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About the painting and the prints
Clive Sharplin and Wendy White commissioned the painting of the incident in Crete to commemorate the centenary of their father’s birth on June 4, 1911. Their father, Robert John Sharplin, was the Chief Mechanician First Class, Chatham Division, Royal Navy. It is dedicated to their father, his shipmates, and every other person that served in the H.M.S. Ajax and the one after it, the Ajax Frigate, and the Ajax town in Ontario, Canada.
0915 on May 21 1941, was the moment Ajax log reported that ten Ju 87 dive bombers had attacked the ship with port shaft damage and near misses. It is this moment when ten dive bombers attacked the ship that the painting sought to capture. While the whole attack only lasted for 7 minutes, it must have felt like an eternity for the crew. In the painting, the ship is depicted to be working at its highest speed as it starts an evasive hard turn in line with her orders to manoeuvre to avoid.’ The attack finally stopped at 0922. That wasn’t the only attack on the Ajax that day. At 1050, two Stukas attacked and later in the afternoon, there was another attack that lasted for two hours. In the evening, there was another one. All these attacks were repelled successfully.
The painting is an exceptional piece as far as Navy memorabilia goes as it depicts confrontational energy and the mere sight of watching as the Royal Navy displays all the qualities that have sustained it for years. This is the kind of gift you can get for anyone who is linked to the H.M.S. Ajax or the Royal Navy or anyone who has an interest in maritime history.
Wallace Trickett lives in New Zealand with his studio close to Wellington. He is a renowned professional artist who is recognised and respected in the United Kingdom, Asia, Australia, and the U.S. He worked as a cartoon artist for magazines and newspapers in New Zealand for 25 years before retiring in 2009 to focus on his painting. He is a multi-talented artist who can paint across every genre, but he is specialised in transport with a focus on ships. He has done commissioned work for Maersk Line and B.P. Oil (N.Z.). Most Maersk Line ships have at least a painting of his in their interior decoration. His work has also been published all over the world in Trade Journals, Books, Magazines like ‘Sea Breezes’ and illustrate book covers such as Sailing the Seven Seas of History’.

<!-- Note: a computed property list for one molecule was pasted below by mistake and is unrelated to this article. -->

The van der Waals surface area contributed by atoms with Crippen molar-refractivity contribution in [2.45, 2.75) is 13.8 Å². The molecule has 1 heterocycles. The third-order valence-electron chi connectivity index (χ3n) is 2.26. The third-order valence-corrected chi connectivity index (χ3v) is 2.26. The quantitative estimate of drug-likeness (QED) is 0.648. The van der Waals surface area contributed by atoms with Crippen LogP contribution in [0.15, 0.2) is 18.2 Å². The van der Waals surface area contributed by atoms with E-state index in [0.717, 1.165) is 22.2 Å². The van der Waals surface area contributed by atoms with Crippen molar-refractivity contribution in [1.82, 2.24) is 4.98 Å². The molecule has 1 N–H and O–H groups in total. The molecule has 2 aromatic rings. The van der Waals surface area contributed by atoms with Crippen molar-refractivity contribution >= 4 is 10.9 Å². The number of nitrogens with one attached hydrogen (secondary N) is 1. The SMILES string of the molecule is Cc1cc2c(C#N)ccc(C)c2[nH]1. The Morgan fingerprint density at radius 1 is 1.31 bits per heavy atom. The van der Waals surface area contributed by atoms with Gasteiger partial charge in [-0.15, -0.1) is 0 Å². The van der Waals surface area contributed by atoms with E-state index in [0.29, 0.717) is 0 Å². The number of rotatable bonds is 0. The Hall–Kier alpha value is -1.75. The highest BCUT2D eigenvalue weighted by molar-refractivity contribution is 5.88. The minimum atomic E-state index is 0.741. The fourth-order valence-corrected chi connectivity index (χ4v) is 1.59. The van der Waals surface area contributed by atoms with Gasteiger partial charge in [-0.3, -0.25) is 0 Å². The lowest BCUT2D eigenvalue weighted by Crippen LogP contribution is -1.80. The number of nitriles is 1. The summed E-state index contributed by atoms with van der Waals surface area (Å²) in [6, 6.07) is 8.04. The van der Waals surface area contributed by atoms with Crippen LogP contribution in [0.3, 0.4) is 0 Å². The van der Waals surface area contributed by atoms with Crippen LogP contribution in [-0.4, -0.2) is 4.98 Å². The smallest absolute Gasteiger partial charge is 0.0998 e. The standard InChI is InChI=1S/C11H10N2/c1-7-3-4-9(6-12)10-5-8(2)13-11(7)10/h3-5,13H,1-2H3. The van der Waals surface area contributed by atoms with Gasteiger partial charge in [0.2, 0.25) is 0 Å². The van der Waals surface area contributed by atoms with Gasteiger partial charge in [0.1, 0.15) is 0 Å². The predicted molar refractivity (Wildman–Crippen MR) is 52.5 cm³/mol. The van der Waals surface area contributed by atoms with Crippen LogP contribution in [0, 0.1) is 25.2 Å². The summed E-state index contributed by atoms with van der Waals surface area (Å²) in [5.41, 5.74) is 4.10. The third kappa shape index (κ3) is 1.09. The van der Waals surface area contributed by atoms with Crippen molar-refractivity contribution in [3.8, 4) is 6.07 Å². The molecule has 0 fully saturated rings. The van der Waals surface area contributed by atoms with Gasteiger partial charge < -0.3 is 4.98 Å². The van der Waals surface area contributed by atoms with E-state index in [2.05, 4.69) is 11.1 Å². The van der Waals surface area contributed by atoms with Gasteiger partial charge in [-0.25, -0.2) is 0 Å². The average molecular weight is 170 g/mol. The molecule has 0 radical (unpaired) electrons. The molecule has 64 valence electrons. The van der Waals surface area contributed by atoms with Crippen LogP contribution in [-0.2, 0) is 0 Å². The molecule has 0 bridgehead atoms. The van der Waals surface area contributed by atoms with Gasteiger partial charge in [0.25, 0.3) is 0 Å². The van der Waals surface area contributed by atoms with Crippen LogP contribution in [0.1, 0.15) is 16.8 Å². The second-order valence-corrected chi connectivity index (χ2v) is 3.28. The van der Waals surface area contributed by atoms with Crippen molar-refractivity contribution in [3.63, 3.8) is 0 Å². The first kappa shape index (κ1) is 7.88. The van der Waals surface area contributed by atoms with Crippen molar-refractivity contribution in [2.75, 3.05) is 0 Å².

He has had several exhibitions of his work in New Zealand, including private exhibitions that are solely for his work. He has the largest transport mural in the country with the transport montage at the Southward Car Museum. In 2010, two of his paintings were mentioned in the London Battle of Britain Ceremony. These paintings were commissioned by Air Marshal Sir Keith Park’s family and depicted the Southern Railway locomotive named after him.
Wallace spent five years working as Engineer Officer for Blue Star Line, and this has inspired one of his works in progress; a portrayal of each of the ships that the company has owned since they started in 1911. He has finished 109 already, which have been sold to different owners all over the world. His naval works also include H.M.S. Rodney in action against Bismark and H.M.S. Achilles at the River Plate Battle.
Tony Knight is the printer. He is one of the most reputable and awarded printers and photographers. At the 26th Australian National Print Awards, he won the “‘Best of the Best’ Judges Choice Award for Outstanding Excellence.”
The company is located on the eastern fringes of Melbourne within a state of the art studio and still provides specialist and limited edition Archival Art Giclée Prints. Absolute commitment and strong client partnership are why we choose to associate with Tony.